For those of us with preoccupation, anger often arises in the meditation towards the inner parents. This is given space, and allowed. It’s made clear that the inner parents won’t get hurt by or upset about these displays of anger. Moreover, as we get more settled and soothed, the inner parents encourage exploration of both the inner world and the outer world.
Disorganized attachment is generally caused by fearful experiences with the caregivers during the attachment period. As John Bowlby said that the source of soothing is the source of fear. This is an insoluble problem. Inner fragmentation, and dissociation are what result
These fearful early experience imprint as deep, a priori truths about life. As a result, people with disorganized attachment often have a deep fear of intimacy and relationships, despite having the same human longing for connection that we all do.
Confusion and tumult are common internal experiences. Emotional self-regulation skills are also typically lacking as well. For this reason, the person with disorganized attachment tends to be unreliable. All this together makes establishing healthy relationships difficult.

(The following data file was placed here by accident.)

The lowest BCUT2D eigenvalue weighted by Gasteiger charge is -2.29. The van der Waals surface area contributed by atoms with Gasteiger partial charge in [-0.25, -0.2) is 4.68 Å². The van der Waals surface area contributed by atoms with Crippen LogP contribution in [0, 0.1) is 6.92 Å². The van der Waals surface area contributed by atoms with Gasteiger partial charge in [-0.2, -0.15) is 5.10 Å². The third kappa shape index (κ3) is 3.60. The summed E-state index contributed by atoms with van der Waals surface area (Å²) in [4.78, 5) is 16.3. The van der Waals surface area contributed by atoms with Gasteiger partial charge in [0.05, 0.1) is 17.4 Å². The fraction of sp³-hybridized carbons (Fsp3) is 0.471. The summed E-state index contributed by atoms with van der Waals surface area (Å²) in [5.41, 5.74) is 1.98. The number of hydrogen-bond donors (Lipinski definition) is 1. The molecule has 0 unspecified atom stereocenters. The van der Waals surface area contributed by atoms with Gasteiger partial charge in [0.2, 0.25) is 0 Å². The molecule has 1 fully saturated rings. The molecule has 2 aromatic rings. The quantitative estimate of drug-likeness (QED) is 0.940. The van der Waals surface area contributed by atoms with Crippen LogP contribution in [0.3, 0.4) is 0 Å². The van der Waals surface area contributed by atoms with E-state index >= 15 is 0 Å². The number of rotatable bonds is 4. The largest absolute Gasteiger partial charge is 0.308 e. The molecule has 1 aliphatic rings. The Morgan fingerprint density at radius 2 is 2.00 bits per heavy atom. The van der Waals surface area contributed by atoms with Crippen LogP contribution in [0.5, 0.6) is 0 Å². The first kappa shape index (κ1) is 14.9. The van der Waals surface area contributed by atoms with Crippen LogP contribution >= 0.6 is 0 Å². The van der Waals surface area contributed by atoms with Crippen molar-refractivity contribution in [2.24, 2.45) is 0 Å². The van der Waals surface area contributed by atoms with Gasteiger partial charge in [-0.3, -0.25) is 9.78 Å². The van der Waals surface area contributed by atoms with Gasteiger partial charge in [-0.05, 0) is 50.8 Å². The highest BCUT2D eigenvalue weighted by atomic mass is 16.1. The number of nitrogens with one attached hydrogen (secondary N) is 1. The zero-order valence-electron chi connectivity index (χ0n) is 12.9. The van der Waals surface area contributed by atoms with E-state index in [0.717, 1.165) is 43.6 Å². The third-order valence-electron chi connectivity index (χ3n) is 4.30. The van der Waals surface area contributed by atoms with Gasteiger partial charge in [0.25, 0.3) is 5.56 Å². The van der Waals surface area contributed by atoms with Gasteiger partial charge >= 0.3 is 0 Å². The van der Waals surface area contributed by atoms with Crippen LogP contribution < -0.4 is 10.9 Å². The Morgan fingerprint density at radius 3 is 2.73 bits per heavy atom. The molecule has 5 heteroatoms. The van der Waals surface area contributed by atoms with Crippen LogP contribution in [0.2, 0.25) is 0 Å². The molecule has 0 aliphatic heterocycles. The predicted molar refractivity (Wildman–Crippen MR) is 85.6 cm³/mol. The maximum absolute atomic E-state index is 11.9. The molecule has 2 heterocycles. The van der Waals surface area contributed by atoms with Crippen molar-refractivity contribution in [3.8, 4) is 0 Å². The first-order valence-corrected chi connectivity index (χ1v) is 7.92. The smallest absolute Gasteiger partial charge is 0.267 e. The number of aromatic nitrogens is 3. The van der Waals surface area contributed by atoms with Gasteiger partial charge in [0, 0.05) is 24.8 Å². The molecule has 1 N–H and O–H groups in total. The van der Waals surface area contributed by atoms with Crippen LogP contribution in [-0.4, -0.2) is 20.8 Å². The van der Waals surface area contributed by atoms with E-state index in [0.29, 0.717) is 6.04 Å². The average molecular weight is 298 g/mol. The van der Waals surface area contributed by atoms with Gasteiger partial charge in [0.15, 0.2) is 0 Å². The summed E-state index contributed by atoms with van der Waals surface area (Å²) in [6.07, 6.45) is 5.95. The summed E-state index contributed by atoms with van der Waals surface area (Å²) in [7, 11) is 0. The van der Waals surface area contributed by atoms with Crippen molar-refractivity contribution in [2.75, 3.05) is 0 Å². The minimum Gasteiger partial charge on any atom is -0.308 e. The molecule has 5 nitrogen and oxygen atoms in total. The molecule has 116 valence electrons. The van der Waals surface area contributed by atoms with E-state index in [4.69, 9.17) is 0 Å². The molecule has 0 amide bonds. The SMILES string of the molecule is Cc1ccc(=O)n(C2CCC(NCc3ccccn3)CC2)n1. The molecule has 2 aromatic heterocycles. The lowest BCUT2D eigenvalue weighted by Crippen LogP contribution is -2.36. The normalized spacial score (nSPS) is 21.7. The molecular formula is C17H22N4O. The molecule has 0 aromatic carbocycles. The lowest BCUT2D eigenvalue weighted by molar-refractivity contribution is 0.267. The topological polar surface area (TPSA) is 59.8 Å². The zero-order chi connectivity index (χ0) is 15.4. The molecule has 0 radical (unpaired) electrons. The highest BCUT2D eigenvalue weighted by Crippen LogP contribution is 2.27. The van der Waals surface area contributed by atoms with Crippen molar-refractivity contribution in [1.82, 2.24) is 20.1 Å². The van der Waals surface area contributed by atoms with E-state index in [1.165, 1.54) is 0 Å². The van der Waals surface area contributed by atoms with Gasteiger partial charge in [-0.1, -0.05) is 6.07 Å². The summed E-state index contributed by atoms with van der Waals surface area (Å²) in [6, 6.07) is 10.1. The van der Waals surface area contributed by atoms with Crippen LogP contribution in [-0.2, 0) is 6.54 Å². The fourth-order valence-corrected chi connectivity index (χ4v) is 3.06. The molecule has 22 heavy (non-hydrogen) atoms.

Relatedly, they often lack a coherent sense of self to carry them through life. Their minds tend to be disorganized and they shift into different states frequently. They often have preoccupied parts that are afraid of abandonment and exploration. They often have dismissing parts that avoid closeness, and reliance. This makes them more difficult for others to read and be relied upon. Understandably, this loneliness is unbearable. Often they end up giving up on relationships entirely due to repeated failures.
With poor emotional self regulation skills, a poorly developed sense of self, and an underdeveloped social network the foundation is lacking for healthy development of career, relationships, and personal interests.